The past few days found us exploring the waters around Lanzarote and Fuerto Ventura and Gran Canaria in the Canary Islands. Though this was never one of the places we dreamed of visiting we have discovered a marine life here that has seemed absent since we left the vibrant shores of the Arctic. Conversely, the land is barren and dry with a few hardy birds and lizards stirring torpidly in the sun. Scattered over the island are the ruins of the lost civilization that perished upon the arrival of the Spanish which clash violently with the condominiums and tourist orientated sprawl crowding the shoreline. It is a land of contrasts but definitely a land worth exploring.
When our propeller finally arrived with more than a month delay, it almost took us by surprise, having waited for so long. Even more astonishing was the quick installation: after having a good thought about it, it took Pat only half an hour under water to exchange our one bladed woe for a three bladed bliss. And suddenly nothing kept us from moving on! Well, except for roaring sea which had built up to five-meter waves outside our sheltered harbour. Then again, we had been locked down for so long, another few days really didn’t matter so much …
Soon the sea calmed down and we found ourselves on the road again! Our next destination lay 250 nautical miles to the south-west: Rubicon, a small town on Lanzarote, one of the Canary Islands. As usual, we divided the sailing between the two of us in four-hour shifts, one person on watch, the other cooking or sleeping. That is, if Sparrow allowed any rest! She was not happy at all to leave Agadir behind – after all, she’s never been at any other single place for longer. To sooth her sulky mood she was allowed to sleep on the berth with us – at the foot end, of course. Which worked fine, until one awoke from a paw poking into one’s neck. Apparently the little rascal could only sleep with her head on the pillow …
Otherwise it was all smooth sailing. The winds were moderate and from behind, the sea was calm, and the sun hot on our backs. What a difference to sailing in the Arctic! No more down jackets, big mittens, beanies and winter boots, just shorts and t-shirts and, best of all, no shoes! The sea warmed to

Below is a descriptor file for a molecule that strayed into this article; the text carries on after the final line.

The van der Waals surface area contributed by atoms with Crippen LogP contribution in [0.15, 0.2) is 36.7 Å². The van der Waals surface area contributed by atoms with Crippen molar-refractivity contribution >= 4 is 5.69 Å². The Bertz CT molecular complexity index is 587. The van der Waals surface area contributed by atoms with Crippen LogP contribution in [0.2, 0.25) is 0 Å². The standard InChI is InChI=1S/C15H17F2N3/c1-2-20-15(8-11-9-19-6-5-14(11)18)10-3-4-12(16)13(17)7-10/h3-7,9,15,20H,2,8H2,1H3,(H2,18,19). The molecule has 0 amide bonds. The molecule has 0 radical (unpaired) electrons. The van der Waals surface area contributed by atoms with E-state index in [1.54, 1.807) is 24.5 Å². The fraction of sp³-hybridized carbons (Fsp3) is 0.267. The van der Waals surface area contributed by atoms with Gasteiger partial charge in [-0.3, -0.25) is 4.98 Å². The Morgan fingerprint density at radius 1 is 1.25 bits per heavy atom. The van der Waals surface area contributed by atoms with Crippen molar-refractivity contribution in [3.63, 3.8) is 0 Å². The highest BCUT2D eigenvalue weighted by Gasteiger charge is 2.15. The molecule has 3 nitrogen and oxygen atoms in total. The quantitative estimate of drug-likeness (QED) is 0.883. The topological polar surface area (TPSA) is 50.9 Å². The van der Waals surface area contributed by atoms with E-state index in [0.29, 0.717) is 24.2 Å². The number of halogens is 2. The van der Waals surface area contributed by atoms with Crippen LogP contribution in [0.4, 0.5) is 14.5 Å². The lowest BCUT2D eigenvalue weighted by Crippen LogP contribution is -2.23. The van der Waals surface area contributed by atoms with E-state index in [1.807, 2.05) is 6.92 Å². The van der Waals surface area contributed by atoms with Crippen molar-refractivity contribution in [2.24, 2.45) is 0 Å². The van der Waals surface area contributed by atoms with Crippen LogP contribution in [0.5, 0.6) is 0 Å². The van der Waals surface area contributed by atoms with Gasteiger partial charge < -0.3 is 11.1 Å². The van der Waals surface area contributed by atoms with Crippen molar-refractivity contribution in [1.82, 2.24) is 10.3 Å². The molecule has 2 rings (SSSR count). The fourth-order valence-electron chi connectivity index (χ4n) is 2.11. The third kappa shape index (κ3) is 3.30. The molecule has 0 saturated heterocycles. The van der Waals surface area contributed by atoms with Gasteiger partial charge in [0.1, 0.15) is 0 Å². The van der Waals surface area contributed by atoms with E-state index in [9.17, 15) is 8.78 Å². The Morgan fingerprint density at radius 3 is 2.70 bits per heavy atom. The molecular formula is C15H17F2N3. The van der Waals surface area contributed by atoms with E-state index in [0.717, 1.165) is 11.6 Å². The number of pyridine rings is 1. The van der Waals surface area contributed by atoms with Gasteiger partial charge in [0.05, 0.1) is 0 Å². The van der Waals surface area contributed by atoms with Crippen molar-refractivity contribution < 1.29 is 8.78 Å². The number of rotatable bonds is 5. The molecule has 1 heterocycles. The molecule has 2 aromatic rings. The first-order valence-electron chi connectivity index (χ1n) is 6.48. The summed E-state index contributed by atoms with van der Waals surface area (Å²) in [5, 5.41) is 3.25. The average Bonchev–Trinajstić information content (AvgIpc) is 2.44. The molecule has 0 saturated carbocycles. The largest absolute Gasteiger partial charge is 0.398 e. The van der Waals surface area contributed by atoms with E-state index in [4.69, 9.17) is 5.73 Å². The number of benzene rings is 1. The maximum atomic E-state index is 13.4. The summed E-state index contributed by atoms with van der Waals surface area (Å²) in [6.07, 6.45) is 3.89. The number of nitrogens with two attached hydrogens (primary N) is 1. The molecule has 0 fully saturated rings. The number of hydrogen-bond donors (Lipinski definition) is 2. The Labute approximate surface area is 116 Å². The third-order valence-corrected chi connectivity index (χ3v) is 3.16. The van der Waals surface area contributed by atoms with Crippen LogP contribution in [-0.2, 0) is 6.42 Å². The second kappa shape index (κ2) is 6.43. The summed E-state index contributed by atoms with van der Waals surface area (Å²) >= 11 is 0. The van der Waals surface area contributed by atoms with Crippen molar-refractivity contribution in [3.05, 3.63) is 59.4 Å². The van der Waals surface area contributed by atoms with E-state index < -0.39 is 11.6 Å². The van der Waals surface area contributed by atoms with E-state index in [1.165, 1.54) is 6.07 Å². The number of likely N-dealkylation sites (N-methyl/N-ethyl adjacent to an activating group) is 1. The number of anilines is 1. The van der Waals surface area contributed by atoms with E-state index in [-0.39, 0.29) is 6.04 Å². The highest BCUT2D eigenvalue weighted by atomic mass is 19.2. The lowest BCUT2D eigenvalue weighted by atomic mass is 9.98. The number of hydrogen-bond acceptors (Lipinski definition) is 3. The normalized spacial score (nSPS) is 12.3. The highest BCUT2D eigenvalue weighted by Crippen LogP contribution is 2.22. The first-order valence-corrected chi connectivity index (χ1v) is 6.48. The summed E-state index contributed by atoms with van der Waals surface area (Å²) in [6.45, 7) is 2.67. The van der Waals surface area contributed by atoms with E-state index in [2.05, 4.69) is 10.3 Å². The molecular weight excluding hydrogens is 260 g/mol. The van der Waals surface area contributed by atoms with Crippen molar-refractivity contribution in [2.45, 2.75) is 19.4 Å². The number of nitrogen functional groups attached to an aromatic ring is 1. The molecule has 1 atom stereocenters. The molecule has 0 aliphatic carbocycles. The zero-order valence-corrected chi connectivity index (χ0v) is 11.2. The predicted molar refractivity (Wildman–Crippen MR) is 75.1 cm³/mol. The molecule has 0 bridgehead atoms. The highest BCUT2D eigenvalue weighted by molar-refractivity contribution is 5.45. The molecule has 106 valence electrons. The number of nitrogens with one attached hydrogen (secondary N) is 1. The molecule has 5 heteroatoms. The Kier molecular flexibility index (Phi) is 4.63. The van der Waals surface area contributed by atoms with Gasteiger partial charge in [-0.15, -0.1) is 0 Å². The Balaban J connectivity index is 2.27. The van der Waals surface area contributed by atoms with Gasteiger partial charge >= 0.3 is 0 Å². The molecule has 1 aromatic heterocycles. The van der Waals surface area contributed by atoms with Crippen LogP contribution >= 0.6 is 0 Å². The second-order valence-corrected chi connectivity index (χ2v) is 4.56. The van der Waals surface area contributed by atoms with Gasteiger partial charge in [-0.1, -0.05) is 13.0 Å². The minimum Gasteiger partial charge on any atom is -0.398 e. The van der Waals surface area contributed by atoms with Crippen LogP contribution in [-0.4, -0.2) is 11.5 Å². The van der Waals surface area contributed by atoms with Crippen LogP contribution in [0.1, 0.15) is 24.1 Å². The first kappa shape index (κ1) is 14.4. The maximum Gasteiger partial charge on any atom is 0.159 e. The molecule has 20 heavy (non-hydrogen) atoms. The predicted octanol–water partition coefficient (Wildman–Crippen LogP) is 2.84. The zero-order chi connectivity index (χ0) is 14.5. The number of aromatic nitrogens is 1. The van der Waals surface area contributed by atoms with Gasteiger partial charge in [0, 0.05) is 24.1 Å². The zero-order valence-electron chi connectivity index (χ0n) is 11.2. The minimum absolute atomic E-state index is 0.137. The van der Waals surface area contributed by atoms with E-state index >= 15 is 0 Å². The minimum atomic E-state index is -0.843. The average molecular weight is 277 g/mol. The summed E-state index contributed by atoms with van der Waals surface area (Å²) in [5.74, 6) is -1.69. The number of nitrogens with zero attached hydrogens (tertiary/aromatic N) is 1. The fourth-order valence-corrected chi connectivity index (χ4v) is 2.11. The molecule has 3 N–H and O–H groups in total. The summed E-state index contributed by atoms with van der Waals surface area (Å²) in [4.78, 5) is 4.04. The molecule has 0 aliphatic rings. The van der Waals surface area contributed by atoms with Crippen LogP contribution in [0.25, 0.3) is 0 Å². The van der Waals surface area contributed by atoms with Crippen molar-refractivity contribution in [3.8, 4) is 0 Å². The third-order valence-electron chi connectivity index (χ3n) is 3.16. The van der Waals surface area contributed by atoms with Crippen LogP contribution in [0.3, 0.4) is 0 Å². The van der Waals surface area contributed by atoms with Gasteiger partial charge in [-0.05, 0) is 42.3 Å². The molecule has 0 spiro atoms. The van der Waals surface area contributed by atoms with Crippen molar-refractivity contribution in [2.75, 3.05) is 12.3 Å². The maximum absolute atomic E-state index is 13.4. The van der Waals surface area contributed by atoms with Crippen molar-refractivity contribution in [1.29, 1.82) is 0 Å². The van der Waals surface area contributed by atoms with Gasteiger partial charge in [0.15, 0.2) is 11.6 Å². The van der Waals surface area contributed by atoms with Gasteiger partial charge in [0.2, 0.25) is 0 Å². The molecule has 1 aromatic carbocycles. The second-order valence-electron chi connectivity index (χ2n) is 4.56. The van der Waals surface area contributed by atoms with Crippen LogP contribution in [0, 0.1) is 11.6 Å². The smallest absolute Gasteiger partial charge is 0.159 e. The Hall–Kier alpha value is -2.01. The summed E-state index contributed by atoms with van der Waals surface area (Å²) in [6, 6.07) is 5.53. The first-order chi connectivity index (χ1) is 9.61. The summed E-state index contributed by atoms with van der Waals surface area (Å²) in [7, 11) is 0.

over 20°C, shearwaters and terns soared overhead, and the occasional loggerhead turtle told tales of the tropics. At night, no moon lit the clouded sky, and the only light came from below as the breaking waves on Widdershins’ hull stirred the plankton to emit their otherworldly fluorescent glows. To add to our own shimmering wake, the sea was suddenly illuminated by converging streams of light. As our eyes struggled to comprehend these sudden comets of light a pod of dolphins broke the surface, racing briefly along our boat only to disappear into the blackness of the sea again.
As the second night came to an end, the horizon was finally illuminated by an additional glow: Lanzarote lay ahead! As we approached the island in the early morning, bleak volcanic hills devoid of any vegetation greeted us. A few hours later we pulled into the harbour of Rubicon, and here we are, back in Europe again! No more mosques, veils, men in long robes or donkeys pulling carts, instead the place is bustling with tourists, bars and bowling clubs – quite a change of scenery. Tomorrow we’ll hopefully head on to Gran Canaria, to sort out further African visas … and to finally leave Europe behind for good!
We keep meaning to continue our headlong rush south … but the Portuguese weather has been basking us in sunlight that has proved irresistible after the long Arctic summer. While we are still moving a little further south each day (tomorrow we plan to cross the 40 degree mark which is the halfway point between our furthest North – 80 degrees – and the equator!) we have been adopting a more relaxed pace to fit in with the locals. Thus we have opted to spend at least a few of these beautiful days enjoying the endless beaches, tawny sunsets and sparkling waters of the Atlantic coast rather than rushing forward blindly.
Mind you, the relaxed pace of life on land does not seem to extend to the ocean itself… Lazy days on the beach are a little too much to hope for when you are a fisherman struggling to feed your family, and with less fish in the ocean the Portuguese solution seems to be to simply lay as many nets as possible to ensure a better catch. Sailing from these Atlantic ports is quite a challenge simply due to the constant dodging and duckling and weaving required to avoid the hundreds of buoys and other fishing paraphernalia which are often hard to see during the day and invisible at night. Running the gauntlet as we head for deep water I start to feel a little like a fish myself as we struggle to move more than a few minutes without a close call with yet another net. For us a close shave would be a nuisance at worse, but the fish seem to be facing a maze of invisible nets that can only spell doom. Even the dolphins which occasionally keep us company are not immune to these death-traps and the sight of a drowned short-beaked common dolphin bobbing just below the surface was one of the most horrific sights of our journey thus far.
We love our seafood – but surely we need a little more restraint if we hope to be able to feed our children from the bounty of the ocean?